The military forces of India and China agreed to disengage amid competing territorial claims in the Galwan Valley and other “friction points” in the Ladakh region, where tensions have been running high.
However, whether the agreement will hold remains to be seen.
Their forces clashed on June 15, resulting in 20 Indian soldiers being killed, even after a decision to disengage had been taken on June 6.
The “mutual consensus to disengage” came during a day-long meeting of the corps commanders in Moldo, a border post, on Monday that Indian Army sources said took place “in a cordial, positive and constructive atmosphere”.
In Beijing, Chinese foreign ministry spokesman Zhao Lijian said the two sides had agreed to take measures to “cool down the situation” and that talks would continue. “The two sides had a frank and in-depth exchange of views on the prominent issues… and agreed to take necessary measures to cool down the situation.”
The ministry also dismissed as “fake news” Indian media reports and a statement by an Indian government minister that China lost more than 40 soldiers in the Galwan clash. China has not given any information on its casualties.
The decision to disengage comes after multiple rounds of military talks at different levels and diplomatic exchanges launched after June 15 to resolve the worst border flare-up in over four decades.
As the use of guns and explosives is prohibited within 2km of the border, weapons used by the Chinese included nail-studded rods, Indian military officials said.
The two countries have a growing economic engagement, but a dispute in several areas along their undemarcated border has remained a constant irritant.
The current conflict has also threatened other parts of the relationship even as both sides have pushed for a peaceful resolution.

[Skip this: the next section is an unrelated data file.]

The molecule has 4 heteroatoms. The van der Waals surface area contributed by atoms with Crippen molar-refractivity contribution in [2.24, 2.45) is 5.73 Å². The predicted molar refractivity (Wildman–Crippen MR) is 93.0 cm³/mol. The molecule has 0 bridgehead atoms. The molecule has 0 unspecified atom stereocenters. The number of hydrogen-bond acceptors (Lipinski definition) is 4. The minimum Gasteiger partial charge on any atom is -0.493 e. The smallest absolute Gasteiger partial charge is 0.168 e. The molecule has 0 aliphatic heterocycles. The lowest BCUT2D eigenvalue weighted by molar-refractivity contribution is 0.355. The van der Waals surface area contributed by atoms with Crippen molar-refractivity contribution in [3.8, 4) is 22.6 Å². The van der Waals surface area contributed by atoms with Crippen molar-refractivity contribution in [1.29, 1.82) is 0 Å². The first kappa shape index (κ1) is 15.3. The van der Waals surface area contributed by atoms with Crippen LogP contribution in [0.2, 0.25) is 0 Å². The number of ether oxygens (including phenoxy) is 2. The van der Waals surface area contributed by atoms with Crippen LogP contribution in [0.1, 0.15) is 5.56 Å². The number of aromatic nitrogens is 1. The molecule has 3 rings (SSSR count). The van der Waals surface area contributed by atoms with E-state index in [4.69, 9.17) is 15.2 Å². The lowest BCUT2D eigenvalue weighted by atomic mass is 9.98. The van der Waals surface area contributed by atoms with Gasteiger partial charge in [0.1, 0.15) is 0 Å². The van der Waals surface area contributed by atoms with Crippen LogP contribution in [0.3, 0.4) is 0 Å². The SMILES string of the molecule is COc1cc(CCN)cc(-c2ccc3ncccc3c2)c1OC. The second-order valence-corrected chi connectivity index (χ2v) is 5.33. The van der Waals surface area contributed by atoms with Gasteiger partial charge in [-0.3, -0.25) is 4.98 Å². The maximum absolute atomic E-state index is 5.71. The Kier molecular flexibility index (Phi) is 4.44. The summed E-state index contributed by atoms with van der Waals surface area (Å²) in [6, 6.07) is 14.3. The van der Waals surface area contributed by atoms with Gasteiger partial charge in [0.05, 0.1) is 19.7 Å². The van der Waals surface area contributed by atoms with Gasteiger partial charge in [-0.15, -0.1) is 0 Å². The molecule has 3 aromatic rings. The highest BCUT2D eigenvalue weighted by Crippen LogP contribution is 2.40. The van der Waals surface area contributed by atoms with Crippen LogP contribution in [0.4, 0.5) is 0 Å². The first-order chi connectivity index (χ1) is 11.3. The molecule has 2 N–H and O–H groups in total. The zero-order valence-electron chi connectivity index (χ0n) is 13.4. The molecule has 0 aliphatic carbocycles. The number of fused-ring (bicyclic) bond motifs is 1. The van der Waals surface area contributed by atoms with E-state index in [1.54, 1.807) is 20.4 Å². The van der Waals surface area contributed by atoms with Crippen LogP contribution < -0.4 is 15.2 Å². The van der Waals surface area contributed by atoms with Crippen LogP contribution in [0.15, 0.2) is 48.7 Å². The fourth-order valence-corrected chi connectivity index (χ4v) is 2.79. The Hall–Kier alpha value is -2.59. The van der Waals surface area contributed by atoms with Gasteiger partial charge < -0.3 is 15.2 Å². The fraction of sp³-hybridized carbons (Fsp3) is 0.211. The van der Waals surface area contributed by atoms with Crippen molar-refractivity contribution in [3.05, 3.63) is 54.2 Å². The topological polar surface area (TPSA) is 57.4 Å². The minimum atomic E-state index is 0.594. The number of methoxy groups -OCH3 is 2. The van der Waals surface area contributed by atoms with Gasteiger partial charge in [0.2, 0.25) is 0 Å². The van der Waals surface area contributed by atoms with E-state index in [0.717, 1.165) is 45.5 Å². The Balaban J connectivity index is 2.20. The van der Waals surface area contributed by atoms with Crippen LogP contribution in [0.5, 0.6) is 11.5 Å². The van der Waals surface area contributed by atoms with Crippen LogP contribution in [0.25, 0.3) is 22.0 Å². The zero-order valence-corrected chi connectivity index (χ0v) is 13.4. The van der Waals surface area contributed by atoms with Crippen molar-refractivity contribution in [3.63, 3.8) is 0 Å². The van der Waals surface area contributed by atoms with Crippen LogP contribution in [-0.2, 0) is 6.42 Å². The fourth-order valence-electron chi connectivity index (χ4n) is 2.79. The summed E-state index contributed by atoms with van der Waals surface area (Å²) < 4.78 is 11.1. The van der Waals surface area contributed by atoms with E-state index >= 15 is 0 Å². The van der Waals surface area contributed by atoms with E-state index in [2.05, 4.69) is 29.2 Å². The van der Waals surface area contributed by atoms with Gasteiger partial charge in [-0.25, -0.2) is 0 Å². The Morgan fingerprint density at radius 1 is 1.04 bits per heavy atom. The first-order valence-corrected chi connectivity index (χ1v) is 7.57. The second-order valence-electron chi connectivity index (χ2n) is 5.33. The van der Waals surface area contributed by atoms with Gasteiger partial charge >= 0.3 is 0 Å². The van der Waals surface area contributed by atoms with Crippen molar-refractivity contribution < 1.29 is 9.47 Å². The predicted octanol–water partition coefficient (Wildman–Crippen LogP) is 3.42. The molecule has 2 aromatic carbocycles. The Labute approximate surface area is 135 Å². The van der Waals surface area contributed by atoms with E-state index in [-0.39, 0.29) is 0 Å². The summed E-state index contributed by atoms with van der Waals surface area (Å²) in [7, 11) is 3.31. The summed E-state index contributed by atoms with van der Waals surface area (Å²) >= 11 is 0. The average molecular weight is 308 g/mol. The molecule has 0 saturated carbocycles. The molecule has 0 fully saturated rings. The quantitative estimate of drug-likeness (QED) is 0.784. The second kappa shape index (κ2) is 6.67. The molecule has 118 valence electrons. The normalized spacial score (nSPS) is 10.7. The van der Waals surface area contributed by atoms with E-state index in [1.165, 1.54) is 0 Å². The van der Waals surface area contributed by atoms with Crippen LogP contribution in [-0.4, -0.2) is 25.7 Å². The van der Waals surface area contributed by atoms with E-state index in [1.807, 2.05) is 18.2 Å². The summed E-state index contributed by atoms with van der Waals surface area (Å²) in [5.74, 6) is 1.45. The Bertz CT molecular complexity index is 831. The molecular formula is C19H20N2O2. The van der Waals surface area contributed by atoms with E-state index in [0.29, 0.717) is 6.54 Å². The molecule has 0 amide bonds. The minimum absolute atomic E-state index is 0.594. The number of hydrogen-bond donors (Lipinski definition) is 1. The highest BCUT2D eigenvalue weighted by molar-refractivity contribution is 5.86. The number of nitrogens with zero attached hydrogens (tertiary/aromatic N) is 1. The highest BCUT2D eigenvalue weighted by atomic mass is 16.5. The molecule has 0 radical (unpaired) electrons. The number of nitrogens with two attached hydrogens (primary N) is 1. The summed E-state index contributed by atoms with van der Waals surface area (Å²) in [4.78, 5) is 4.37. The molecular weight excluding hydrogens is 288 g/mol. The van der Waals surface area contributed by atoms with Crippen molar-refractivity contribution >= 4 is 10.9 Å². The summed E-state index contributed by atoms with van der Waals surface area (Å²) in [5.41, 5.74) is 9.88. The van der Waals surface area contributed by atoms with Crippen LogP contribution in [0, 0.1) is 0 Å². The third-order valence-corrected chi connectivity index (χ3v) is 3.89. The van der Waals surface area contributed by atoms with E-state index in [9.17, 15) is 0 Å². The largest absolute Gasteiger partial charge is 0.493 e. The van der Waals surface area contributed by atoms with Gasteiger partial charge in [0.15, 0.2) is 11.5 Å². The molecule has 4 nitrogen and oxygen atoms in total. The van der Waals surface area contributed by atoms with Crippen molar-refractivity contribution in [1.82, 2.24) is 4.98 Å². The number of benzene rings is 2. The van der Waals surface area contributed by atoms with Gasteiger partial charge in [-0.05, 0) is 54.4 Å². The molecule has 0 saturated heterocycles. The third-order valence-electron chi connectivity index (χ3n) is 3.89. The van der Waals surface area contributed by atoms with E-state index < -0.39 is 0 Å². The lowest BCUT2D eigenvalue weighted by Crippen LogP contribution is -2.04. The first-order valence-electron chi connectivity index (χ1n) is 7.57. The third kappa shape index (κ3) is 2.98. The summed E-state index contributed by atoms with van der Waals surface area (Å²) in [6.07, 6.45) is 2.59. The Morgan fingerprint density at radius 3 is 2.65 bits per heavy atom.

In India, anti-China sentiment is rising.
Disengagement as well does not change the differences the two countries have along the Line of Actual Control, the de facto border.
China claims the Galwan Valley as its territory, which has drawn accusations by India that it is changing the status quo in the region.
As news of the decision to disengage became public, External Affairs Minister S. Jaishankar took part in a virtual meeting yesterday with his Russian and Chinese counterparts, hosted by Russian Foreign Minister Sergei Lavrov.
“The leading voices of the world must be exemplars in every way. Respecting international law, recognising the legitimate interests of partners, supporting multilateralism and promoting common good are the only way of building a durable world order,” said Mr Jaishankar in opening remarks.
Bilateral disagreements were put aside for the grouping, which has sought to emerge as an alternative voice on world matters, requiring the presence of both countries.
Following the meeting, Mr Lavrov was quoted by Sputnik News as saying that the two countries did not need any third-country intervention.
“I do not think that India and China need any help, any kind of assistance specifically aimed at helping them to resolve disputes,” he said. He noted that both countries were willing to engage and resolve the issue bilaterally.
Still, analysts said there is little clarity on how the two countries will disengage, given their competing territorial claims.
“We are not sure whether ‘disengagement’ has the same meaning for both sides and whether the Indian position of status quo ante is shared by China. And there is still no clarity regarding the current Chinese occupation of the Galwan Valley,” said Professor Alka Acharya of the Jawaharlal Nehru University.
“In one sense, this is merely another kind of affirmation that the two sides want dialogue to continue and are committed to resolving it peacefully. And that scuffles and skirmishes need to be avoided at all cost. But it’s not going to be resolved very easily.”